My trusty Radio Shack Sound Level Meter recently began misbehaving: switching to the most sensitive two ranges (-60 and -70 dB) caused it to turn off. Finessing the switch got it back in operation, so I completed the mission (a string quartet in Vassar’s Skinner Recital Hall topped out around 90 dB) and laid it out for repair:
After cleaning the already pristine gold-plated (!) contact pads and putting it back together, the switch failed the same way.
A bit more poking & prodding revealed that slightly loosening the upper case screw (in the boss just left of the switch pads) made it work perfectly.
Come to find out that the rear case presses on the PCB to hold it in place, which moves it slightly toward the front of the case. The switch rotor, being firmly attached to the stem in the middle of the pads, doesn’t move, which suggested that the bifurcated spring contacts on the rotor had take a bit of a set.
Un-bending them very, very gently to add a millimeter of springiness solved the problem.
A piano solo topped out in the high 80s…
Update: Another meter owner shows how to cure the problem, rather than treat the symptom:
I found your older note about the switch problem on the digital R.S. SLM to be helpful, in that mine had a similar problem, but only on the 60 dB scale, not both the 60 and 70 dB scales. Your diagnosis about the back putting pressure on the board seems to be right on. However, for me, re-bending the switch contacts didn’t help.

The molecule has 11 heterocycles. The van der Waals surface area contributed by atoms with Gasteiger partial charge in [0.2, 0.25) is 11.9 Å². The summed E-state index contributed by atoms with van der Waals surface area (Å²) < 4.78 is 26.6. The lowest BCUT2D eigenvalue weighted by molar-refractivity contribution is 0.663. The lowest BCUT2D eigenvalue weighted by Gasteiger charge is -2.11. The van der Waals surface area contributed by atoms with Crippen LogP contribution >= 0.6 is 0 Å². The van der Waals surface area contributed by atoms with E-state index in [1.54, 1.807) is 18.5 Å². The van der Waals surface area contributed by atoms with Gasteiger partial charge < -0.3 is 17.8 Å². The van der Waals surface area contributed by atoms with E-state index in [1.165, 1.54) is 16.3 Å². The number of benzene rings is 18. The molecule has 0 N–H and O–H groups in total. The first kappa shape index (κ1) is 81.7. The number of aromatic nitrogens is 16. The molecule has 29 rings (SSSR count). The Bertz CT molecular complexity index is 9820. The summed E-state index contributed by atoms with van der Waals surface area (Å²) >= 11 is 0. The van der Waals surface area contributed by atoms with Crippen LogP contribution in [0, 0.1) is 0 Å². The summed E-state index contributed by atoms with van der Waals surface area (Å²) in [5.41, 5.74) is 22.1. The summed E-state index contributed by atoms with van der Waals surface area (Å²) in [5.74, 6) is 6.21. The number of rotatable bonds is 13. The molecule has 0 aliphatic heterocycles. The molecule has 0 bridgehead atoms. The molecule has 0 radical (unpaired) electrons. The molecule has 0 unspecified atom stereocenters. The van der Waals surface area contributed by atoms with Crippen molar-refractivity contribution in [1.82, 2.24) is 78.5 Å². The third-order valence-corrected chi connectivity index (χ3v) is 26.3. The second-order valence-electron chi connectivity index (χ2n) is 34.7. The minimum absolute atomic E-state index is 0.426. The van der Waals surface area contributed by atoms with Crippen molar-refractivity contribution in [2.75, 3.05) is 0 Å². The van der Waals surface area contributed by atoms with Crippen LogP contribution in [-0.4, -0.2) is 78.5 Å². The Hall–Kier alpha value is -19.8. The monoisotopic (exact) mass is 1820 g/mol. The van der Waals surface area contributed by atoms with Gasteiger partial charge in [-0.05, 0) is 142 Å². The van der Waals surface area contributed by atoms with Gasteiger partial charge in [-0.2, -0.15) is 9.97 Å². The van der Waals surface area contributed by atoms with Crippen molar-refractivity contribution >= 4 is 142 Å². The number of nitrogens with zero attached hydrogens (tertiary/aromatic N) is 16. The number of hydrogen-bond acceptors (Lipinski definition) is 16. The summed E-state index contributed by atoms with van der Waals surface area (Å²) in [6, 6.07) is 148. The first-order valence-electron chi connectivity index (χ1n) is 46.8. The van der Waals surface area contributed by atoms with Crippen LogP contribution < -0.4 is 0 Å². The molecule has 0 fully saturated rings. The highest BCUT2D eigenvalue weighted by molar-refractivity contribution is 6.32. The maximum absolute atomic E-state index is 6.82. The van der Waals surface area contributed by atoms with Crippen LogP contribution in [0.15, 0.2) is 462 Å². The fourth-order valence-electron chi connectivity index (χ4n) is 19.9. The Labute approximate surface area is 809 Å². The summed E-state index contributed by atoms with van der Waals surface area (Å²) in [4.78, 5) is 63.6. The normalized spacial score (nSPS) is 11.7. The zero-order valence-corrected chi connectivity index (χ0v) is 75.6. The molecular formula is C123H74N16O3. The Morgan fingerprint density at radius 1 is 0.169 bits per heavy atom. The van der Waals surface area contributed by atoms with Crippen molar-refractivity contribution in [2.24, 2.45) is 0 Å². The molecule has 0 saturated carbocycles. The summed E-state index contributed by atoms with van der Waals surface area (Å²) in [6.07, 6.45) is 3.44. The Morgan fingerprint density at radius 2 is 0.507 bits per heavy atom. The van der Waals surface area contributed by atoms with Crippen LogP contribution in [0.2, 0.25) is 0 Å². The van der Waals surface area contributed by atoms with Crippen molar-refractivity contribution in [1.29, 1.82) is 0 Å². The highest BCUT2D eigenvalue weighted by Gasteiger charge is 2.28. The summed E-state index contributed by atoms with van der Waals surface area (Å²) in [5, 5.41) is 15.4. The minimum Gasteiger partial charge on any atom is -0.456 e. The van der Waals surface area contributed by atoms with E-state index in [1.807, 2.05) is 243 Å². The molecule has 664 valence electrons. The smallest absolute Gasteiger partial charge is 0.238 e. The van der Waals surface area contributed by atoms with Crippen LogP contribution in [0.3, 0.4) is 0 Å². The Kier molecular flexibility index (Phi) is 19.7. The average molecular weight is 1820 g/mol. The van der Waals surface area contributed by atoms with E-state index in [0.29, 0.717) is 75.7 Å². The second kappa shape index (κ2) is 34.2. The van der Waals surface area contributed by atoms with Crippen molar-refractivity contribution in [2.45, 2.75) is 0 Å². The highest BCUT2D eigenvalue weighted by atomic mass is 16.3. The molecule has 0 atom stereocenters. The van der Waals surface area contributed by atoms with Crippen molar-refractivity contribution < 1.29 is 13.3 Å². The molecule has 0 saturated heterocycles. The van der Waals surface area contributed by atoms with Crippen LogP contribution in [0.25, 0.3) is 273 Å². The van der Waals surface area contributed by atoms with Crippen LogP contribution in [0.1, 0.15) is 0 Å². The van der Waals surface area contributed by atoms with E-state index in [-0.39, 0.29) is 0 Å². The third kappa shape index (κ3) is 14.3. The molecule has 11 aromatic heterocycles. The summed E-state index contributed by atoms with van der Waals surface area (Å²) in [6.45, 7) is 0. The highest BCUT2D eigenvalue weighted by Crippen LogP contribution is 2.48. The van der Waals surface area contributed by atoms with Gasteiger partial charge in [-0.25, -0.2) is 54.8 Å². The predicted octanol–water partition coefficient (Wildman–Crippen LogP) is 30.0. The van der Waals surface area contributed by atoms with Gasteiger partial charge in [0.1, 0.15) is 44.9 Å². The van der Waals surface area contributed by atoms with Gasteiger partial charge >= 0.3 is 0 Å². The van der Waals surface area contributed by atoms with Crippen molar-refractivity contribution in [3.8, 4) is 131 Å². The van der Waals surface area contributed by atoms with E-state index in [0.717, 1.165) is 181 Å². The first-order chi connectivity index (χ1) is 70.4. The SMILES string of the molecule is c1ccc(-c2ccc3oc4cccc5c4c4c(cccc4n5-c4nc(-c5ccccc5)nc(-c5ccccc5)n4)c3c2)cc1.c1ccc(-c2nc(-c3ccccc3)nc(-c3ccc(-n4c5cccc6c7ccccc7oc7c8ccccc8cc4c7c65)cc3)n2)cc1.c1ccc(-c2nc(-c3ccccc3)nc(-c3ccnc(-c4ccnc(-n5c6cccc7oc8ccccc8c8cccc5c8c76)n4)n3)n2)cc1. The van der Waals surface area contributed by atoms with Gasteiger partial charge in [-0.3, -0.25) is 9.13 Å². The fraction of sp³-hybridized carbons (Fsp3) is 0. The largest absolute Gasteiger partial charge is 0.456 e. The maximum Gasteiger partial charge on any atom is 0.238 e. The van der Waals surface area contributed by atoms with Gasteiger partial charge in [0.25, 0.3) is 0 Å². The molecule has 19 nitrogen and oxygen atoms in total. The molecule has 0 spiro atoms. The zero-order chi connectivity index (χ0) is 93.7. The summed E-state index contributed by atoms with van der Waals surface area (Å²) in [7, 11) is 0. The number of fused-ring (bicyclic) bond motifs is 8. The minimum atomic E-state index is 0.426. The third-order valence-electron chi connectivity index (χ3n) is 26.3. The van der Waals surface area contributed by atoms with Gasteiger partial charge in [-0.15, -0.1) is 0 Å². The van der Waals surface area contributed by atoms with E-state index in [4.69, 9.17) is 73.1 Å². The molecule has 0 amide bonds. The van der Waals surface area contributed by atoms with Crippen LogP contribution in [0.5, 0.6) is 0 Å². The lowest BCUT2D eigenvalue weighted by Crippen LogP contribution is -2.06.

What did fix it was filing ~2mm off the back case boss around the upper screw hole. That was the source of the pressure on the board. 1 mm didn’t quite fix it, but 2mm off did.
2 thoughts on “Radio Shack Sound Level Meter: Switch Repair”
Evidence that people enjoy art in vastly different ways…
I’ve always wondered just how loud those concerts were; that’s my story and I’m sticking with it.
Even though I don’t hear very well any more, I found myself using foam ear plugs at the concerts to reduce acute ear pain during the louder passages. Now I know that my ears demand foam plugs above 85 dB, which isn’t very loud by objective standards. It seems they’re both less sensitive and less tolerant of pure tones. [sigh]
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